A previous post by someone with a similar problem that found just playing with the 3-wire pilot assembly fixed the problem. My guess is debris is blocking the thermocouple so it has to get hotter to hit the switch, taping on it removes the debris.


Bryant Gas Furnace - ignites, goes out, ignites, goes out -- 3 wire pilot burner

Read more: http://www.doityourself.com/forum/ga...#ixzz271KUYpGw
 
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Old 09-20-12, 07:42 AM
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The brass compression tubing needs to be made gas tight to the pilot switch. Use the 7/16" wrench to tighten the nut.

Don't tighten it excessively --- just enough to prevent gas from leaking out of the fitting. You can use a 50% dishwashing liquid/water solution and a paintbrush to see if the fitting is gas tight.

If it's loose as you describe you will be leaking gas which will reduce the gas available to fire the pilot switch properly.

I wouldn't replace the pilot switch because of the surface rust you describe. I've only replaced pilot sweitches when they fail to operate properly. I've never had an occasion where rust suggested a defect that required replacement --- and I've seen 1000s of these furnaces.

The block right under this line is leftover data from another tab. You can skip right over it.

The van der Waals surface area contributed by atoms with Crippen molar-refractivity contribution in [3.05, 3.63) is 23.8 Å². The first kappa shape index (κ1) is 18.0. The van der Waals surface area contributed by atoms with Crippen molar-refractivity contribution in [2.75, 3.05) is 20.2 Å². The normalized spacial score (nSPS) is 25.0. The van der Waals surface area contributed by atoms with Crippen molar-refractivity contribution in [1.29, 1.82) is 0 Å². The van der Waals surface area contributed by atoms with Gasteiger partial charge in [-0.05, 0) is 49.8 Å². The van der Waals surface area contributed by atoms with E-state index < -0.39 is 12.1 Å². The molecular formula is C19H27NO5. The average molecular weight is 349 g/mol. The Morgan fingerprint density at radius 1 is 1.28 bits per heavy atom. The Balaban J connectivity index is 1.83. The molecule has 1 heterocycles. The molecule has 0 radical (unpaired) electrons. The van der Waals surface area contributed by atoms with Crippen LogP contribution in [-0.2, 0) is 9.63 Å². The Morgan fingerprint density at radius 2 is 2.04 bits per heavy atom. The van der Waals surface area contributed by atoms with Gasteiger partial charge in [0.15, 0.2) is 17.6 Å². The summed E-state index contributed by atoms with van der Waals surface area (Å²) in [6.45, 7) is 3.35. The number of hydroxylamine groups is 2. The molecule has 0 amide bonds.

Manufacturers recommend that homeowners do pretty much nothing on a furnace except replace the filters. But cleaning or replacing the pilot switch is usually a relatively easy task.

I have no experience with imported off brand parts. For DIYers, I would recommend using OEM parts to minimize any difficulties in replacing parts.

But frankly, I don't see a reason to replace the pilot switch based on your report of some surface rust.
 
  #10  
Old 09-22-12, 07:40 AM
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Once again thanks to all for the advice, it was very helpful.

Once again thanks to all for the advice, it was very helpful.